10. Natural colorants from filamentous fungi.

    Torres, Fábio Aurélio Esteves; Zaccarim, Bruna Regina; de Lencastre Novaes, Letícia Celia; Jozala, Angela Faustino; Santos, Carolina Alves Dos; Teixeira, Maria Francisca Simas; Santos-Ebinuma, Valéria Carvalho


    In the last years, there is a trend towards the replacement of synthetic colorants by natural ones, mainly due to the increase of consumer demand for natural products. The natural colorants are used to enhance the appearance of pharmaceutical products, food, and different materials, making them preferable or attractive. This review intends to provide and describe a comprehensive overview of the history of colorants, from prehistory to modern time, of their market and their applications, as well as of the most important aspects of the fermentation process to obtain natural colorants. Focus is given to colorants produced by filamentous fungal species, aiming to demonstrate the importance of these microorganisms and biocompounds, highlighting the production performance to get high yields and the aspects of conclusion that should be taken into consideration in future studies about natural colorants. PMID:26780357

  11. Image Segmentation Via Color Clustering

    Kaveh Heidary


    This paper develops a computationally efficient process for segmentation of color images. The input image is partitioned into a set of output images in accordance to color characteristics of various image regions. The algorithm is based on random sampling of the input image and fuzzy clustering of the training data followed by crisp classification of the input image. The user prescribes the number of randomly selected pixels comprising the trainer set and the number of color classes character...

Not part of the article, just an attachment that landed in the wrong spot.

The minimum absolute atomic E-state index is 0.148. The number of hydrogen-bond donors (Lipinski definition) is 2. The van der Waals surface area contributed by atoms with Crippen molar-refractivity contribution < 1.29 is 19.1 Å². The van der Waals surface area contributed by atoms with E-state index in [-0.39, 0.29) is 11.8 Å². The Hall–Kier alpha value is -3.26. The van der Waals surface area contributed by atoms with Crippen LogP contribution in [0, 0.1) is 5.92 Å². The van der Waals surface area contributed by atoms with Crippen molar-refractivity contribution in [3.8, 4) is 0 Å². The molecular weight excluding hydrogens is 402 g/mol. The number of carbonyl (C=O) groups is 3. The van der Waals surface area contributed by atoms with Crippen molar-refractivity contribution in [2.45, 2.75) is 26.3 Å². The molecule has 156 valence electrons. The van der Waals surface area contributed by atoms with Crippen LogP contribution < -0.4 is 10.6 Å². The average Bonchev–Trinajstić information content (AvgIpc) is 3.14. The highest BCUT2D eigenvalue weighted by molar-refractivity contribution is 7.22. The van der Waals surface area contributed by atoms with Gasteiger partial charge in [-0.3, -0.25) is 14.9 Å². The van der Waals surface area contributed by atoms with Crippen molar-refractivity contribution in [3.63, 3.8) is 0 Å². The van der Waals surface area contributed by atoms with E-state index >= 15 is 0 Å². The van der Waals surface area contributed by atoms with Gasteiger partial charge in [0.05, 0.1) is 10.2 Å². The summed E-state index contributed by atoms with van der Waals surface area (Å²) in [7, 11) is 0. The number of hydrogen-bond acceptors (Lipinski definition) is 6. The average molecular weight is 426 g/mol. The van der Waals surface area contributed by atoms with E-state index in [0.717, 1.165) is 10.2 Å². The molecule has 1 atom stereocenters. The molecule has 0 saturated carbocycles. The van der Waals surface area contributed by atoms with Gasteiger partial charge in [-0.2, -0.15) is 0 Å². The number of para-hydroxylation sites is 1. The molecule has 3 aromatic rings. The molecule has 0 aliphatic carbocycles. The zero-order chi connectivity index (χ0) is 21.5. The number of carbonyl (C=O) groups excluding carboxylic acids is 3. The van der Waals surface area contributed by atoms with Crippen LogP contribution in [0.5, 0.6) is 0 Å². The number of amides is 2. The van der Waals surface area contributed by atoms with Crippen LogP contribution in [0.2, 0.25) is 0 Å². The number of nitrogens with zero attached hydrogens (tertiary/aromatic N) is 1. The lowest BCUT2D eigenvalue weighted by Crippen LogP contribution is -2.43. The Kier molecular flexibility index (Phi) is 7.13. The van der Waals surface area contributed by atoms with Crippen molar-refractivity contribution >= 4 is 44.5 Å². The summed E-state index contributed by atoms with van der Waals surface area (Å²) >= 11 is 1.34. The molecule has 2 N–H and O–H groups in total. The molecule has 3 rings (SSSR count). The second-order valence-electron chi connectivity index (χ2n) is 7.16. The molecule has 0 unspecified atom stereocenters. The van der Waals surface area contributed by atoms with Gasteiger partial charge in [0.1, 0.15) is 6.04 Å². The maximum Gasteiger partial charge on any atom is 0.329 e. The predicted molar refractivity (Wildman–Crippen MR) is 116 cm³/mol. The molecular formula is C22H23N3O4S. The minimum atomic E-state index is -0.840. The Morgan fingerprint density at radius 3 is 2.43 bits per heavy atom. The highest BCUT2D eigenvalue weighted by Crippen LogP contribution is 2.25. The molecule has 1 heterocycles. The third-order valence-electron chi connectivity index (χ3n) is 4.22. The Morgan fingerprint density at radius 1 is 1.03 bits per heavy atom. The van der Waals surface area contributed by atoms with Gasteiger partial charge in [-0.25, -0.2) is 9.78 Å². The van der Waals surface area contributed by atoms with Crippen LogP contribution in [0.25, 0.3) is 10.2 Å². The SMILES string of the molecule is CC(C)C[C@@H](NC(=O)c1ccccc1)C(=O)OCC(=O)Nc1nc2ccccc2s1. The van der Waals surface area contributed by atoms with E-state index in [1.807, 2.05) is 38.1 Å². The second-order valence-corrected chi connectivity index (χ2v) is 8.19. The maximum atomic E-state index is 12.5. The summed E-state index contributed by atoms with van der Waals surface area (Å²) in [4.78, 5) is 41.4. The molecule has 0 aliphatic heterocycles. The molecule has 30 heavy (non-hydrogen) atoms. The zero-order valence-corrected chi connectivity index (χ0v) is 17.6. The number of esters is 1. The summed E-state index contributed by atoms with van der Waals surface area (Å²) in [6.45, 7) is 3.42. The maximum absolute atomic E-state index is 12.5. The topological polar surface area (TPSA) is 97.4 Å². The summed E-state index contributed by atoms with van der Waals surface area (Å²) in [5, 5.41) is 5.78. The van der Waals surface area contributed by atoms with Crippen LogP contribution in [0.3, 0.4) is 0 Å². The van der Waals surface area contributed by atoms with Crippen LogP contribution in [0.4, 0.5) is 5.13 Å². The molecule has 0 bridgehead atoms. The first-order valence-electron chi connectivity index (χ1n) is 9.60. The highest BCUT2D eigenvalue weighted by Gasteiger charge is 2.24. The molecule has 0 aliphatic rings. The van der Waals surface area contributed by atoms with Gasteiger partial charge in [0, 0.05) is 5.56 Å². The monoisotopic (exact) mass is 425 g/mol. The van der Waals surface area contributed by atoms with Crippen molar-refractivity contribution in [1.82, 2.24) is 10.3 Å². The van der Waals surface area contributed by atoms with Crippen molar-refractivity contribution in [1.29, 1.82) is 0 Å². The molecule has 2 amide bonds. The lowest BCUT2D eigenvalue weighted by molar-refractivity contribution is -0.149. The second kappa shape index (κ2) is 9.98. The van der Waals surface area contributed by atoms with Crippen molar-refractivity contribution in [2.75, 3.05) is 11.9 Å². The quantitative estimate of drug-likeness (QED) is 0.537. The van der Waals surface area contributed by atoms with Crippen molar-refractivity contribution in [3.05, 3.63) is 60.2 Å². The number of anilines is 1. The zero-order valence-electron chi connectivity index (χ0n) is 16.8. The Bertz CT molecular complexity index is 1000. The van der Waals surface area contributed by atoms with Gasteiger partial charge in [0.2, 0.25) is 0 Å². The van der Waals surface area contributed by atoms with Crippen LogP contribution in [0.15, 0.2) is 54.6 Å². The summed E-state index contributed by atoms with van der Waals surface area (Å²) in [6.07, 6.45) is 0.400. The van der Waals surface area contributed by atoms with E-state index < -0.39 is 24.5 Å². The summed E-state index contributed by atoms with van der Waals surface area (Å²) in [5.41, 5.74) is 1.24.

12. Color Ratios and Chromatic Adaptation

    Finlayson, Graham D.; Süsstrunk, Sabine


    In this paper, the performance of chromatic adaptation transforms based on stable color ratios is investigated.It was found that for three different sets of reflectance data, their performance was not statistically different from CMCCAT2000,when applying the chromatic adaptation transforms to Lam’s corresponding color data set and using a perceptual error metric of CIE Delta E94.The sensors with the best color ratio stability are much sharper and more de-correlated than the CMCCAT2000 sensors...

  13. Estimating the colors of paintings

    Nascimento, Sérgio M. C.; Linhares, João M. M.; João, Catarina A. R.; Amano, Kinjiro; Montagner, Cristina; Melo, Maria J.; Vilarigues, Marcia


    Observers can adjust the spectrum of illumination on paintings for optimal viewing experience. But can they adjust the colors of paintings for the best visual impression? In an experiment carried out on a calibrated color moni- tor images of four abstract paintings obtained from hyperspectral data were shown to observers that were unfamiliar with the paintings. The color volume of the images could be manipulated by rotating the volume around the axis through the average (a*, b*) point for eac...